Ten Observations on Day 2 of the SBC Annual Meeting

As I indicated in yesterday’s post, I am taking two days to share about the annual meeting of my own denomination, the Southern Baptist Convention (SBC). Again, thank you to all of you readers outside the SBC for being patient while I have this family conversation.

Again, my observations, for better or worse, are my own. They reflect how I saw things on this second day. So bear with me as I write from my hotel room as the midnight hour approaches,

  1. A more prayerful convention. There was more time spent in prayer during the meetings than I recall in the past. I hope this emphasis continues in the future.
  2. A more hopeful spirit. I heard more optimism about the future than I heard in the past. That optimism was not only for our denomination, but for the impact of Christianity in the United States and around the world.
  3. An emphasis on both church planting and church revitalization. I am hopeful that the SBC sees more than ever the importance of both. I heard that emphasis expressed in resolutions, in informal conversations, and in messages from the platform.
  4. The return of the reunion spirit. One important facet of our annual meeting is the opportunity for friends to reunite and enjoy fellowship. That seemed to be taking place in greater numbers with greater emphasis,
  5. The powerful statements by Russ Moore and the Ethics and Religious Liberties Commission. Particularly poignant were his recognitions of the Green family, the owners of Hobby Lobby, and Saeed Abedini, an American pastor who is imprisoned for his Christian faith in Iran.
  6. The heartfelt convention sermon by John Meador, pastor of First Baptist Church in Euless, Texas. His passion to reach the world for Christ is obvious and contagious.
  7. The excellent presentation of “Groups Matter” by Eric Geiger and Ed Stetzer. Of course, I am biased because this emphasis was part of LifeWay’s presentation. But these two men did an outstanding job of reminding us how critical it is for our churches to move members toward regular involvement in groups.
  8. The spirit of unity among the six seminaries. The presidents of our seminaries not only highlighted their own institutions; they commended their sister SBC seminaries as well.
  9. The concluding gavel by Fred Luter. He was certainly a historic president, because he was the SBC’s first African-American president. But he was an incredible president because of his leadership and love of people. Thank you Fred. You served us well.
  10. The next SBC annual meeting in Columbus, Ohio. The significance of the next convention is that we return north of the Mason-Dixon Line. We are the Southern Baptist Convention in our heritage more than our present reality.

Thank you again for allowing me these two brief reports on the SBC annual meeting. I met three pastors at the SBC who specifically asked me to write about church staff meetings. I address that topic this coming Saturday.

Let me hear from you!


  1. Tom Ascol says


    I agree. The spirit of this year’s convention was super. I was also surprised and encouraged by the total number of messengers registered.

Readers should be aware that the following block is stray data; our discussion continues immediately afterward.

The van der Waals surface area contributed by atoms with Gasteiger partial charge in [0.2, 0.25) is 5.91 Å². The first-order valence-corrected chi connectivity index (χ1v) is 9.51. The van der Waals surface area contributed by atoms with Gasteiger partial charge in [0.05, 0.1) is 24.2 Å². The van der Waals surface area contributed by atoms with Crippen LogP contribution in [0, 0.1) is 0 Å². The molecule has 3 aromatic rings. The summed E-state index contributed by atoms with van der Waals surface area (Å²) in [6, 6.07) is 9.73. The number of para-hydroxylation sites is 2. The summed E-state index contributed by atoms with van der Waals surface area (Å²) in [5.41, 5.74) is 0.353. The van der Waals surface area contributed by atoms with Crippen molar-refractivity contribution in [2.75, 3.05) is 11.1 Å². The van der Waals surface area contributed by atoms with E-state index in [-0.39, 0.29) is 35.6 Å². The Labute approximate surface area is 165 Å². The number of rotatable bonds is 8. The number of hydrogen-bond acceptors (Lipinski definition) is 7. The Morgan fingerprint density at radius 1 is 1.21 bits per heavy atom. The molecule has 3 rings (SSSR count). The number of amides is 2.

Having been corrected by a geographically sensitive Marylander, I should encourage you to take a second look at the location of that Mason-Dixon Line. 😉

    I appreciate you!

    • Thom Rainer says

      Thanks Tom! My wording may not be clear. My intent was to say we are returning to a northern location after a few years of annual meetings in southern states, including Maryland.

  2. Mark Dance says

    I’m glad I came and I especially enjoyed the reunion w/ many old friends. I made several new friends as well – especially younger pastors.

    The future of the SBC is bright!

  3. says

    Thanks for posting.

    I was commission as a NAMB missionary (church planter) at the WMU service on Sunday but was unable to stay because we had an incoming mission team arriving on Monday.

    These two posts helped me feel connected even though I was not there…

  4. says

    Dear Thom,
    In your 2nd-Day Observation #9, I wish you hadn’t written about Fred Luter, “He was certainly a historic president, because he was the SBC’s first African-American president.” I say this with all the love and unity I can muster, not anger or anything negative. It is just that President Luter cannot help his skin color. It is not to his credit, nor is it a problem. He had no choice in that matter.
    I am sure that his skin color had nothing to do with the choices he made as President of the SBC, as well. I would think, since he is a leader who loves people, that any credit to his Presidency would not attach to his color, but to those right choices.
    Thom, I am your friend, so I can tell you this: We really need to be the color-blind society that Dr. King and so many other leaders desired that we be. As Christian leaders especially, we need to be that example.
    Thanks for your grace in listening,

  5. Ricardo Vargas says

    Mr. Rainer, I found your website today, and I have so many questions about becoming a Pastor, is there any way to contact you through email?

  6. Prentiss Yeates says

    Good morning Thom,
    I want to thank you for providing a peek into the future of our denomination . Thank you for love of the local church, the realistic approach to the church and the pointing us hope for us all. Now , more than ever, we are the church , we stand alone in this world and we will stand together in Christ. Blessings on you and your family.

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